March 6, 2023

Modernizing Core Banking: A Shift Toward Composable Systems

Modernizing core banking systems with MongoDB can bring many benefits such as faster innovation, flexible deployment, and instant scalability. According to McKinsey & Company , it is critical for banks to modernize their core banking platforms with a “flexible back end” in order to stay competitive and adapt to new business models. With the emergence of better data infrastructure based on JSON and the ongoing evolution of software design, the next generation of composable core banking processes can be built on MongoDB's developer data platform, offering greater flexibility and adaptability than traditional systems. The current market: Potential core banking solutions Financial disruptors such as fintechs and challenger banks are growing their businesses and attracting customers by building on process-centric core banking systems, while traditional banks struggle with inflexible, legacy systems. As seen in Figure 1 below, two potential solutions are the core banking “platform” and “suite”. The platform solution involves using a single vendor and several closely integrated modules. It also includes a single, large database and a single roadmap. On the other hand, the suite solutions refers to using multiple vendors, multiple loosely integrated modules, multiple databases and roadmaps. However, both of these systems are inflexible and result in vendor lock-in, preventing the adoption of best-of-breed functionalities from other vendors. Figure 1: Core banking solutions: platform, suite and composable ecosystem. A new approach, known as a composable ecosystem as seen on the far right of Figure 1, is being adopted by some financial institutions. This approach consists of distinct independent services and functions, with the ability to incorporate "best of breed" functionality without major integration challenges, multiple loosely coupled roadmaps, and individual component deployment without vendor lock-in. This allows for specialization and the development of advanced individual components that can be combined to deliver the best products and services and is better at adopting new technologies and approaches. Composable ecosystems with MongoDB's developer data platform MongoDB’s developer data platform is the best choice for financial institutions to build a composable core banking ecosystem. Such an ecosystem is made up of four key building blocks as seen below in Figure 2: JSON, BIAN, MACH, and data domains. JSON is a widely-used data format in the financial industry, and MongoDB's BSON extension allows for the storage of additional data types. BIAN is a standard that defines a component business blueprint for banking, and MongoDB's technology supports BIAN and embodies MACH principles. MACH is a set of design principles for component-based architectures, and data domains enable the mapping of business capabilities to applications and data. By using MongoDB's developer data platform, financial institutions can implement flexible and scalable core banking systems that can adapt to the ever-changing market demands. Figure 2: MongoDB, the developer data platform for your core banking system. MongoDB in action: Core banking use cases Companies such as Temenos and Current have utilized MongoDB's capabilities to deliver innovative services and improve performance. As Tony Coleman, CTO of Temenos, said, "Implementing a good data model is a great start. Implementing a great database technology that uses the data model correctly, is vital. MongoDB is a really great fit for banking." MongoDB and Temenos have worked on a number of new, component-based services to enhance the Temenos product family. Financial institutions can embed Temenos components to deliver new functionality in their existing on-premises environments or through a full banking-as-a-service experience with Temenos T365, powered by MongoDB on various cloud platforms. Temenos has a cloud-first, microservices-based infrastructure built with MongoDB, which gives customers flexibility while improving performance. Current is a digital bank that was founded with the aim of providing its customers with a modern, convenient, and user-friendly banking experience. To achieve this, the company needed to build a robust, scalable, and flexible technology platform. Current decided to build its core technology ecosystem in-house, using MongoDB as the underlying database technology. "MongoDB gave us the flexibility to be agile with our data design and iterate quickly," said Trevor Marshall, CTO of Current. In addition, MongoDB's strong security features make it a secure choice for handling sensitive financial data. Overall, MongoDB's capabilities make it a powerful choice for driving innovation and simplifying landscapes in the financial sector. Conclusion In conclusion, the financial industry is in need of modernizing their core banking systems to stay competitive in the face of rising disruptors and new business models. A composable ecosystem, utilizing a developer data platform like MongoDB, offers greater flexibility and adaptability than traditional legacy systems. If you’d like to learn more about how MongoDB can optimize your core banking functionalities, take a look at our white paper: Componentized Core Banking: The next generation of composable banking processes built upon MongoDB .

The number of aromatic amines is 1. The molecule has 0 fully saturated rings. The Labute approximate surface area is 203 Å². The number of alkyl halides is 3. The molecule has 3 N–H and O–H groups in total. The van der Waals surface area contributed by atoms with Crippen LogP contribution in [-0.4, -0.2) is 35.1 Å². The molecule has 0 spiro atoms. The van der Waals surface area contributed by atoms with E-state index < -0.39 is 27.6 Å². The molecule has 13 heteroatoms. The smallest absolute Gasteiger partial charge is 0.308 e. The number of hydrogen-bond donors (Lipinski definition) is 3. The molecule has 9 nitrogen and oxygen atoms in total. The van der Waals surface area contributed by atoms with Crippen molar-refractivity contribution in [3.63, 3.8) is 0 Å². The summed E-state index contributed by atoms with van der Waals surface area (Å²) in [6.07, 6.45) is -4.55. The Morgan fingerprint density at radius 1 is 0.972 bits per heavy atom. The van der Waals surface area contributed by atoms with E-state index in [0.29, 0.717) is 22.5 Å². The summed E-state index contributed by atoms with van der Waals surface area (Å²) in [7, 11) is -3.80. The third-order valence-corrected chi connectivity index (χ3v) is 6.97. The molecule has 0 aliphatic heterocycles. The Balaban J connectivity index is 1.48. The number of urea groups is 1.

January 26, 2023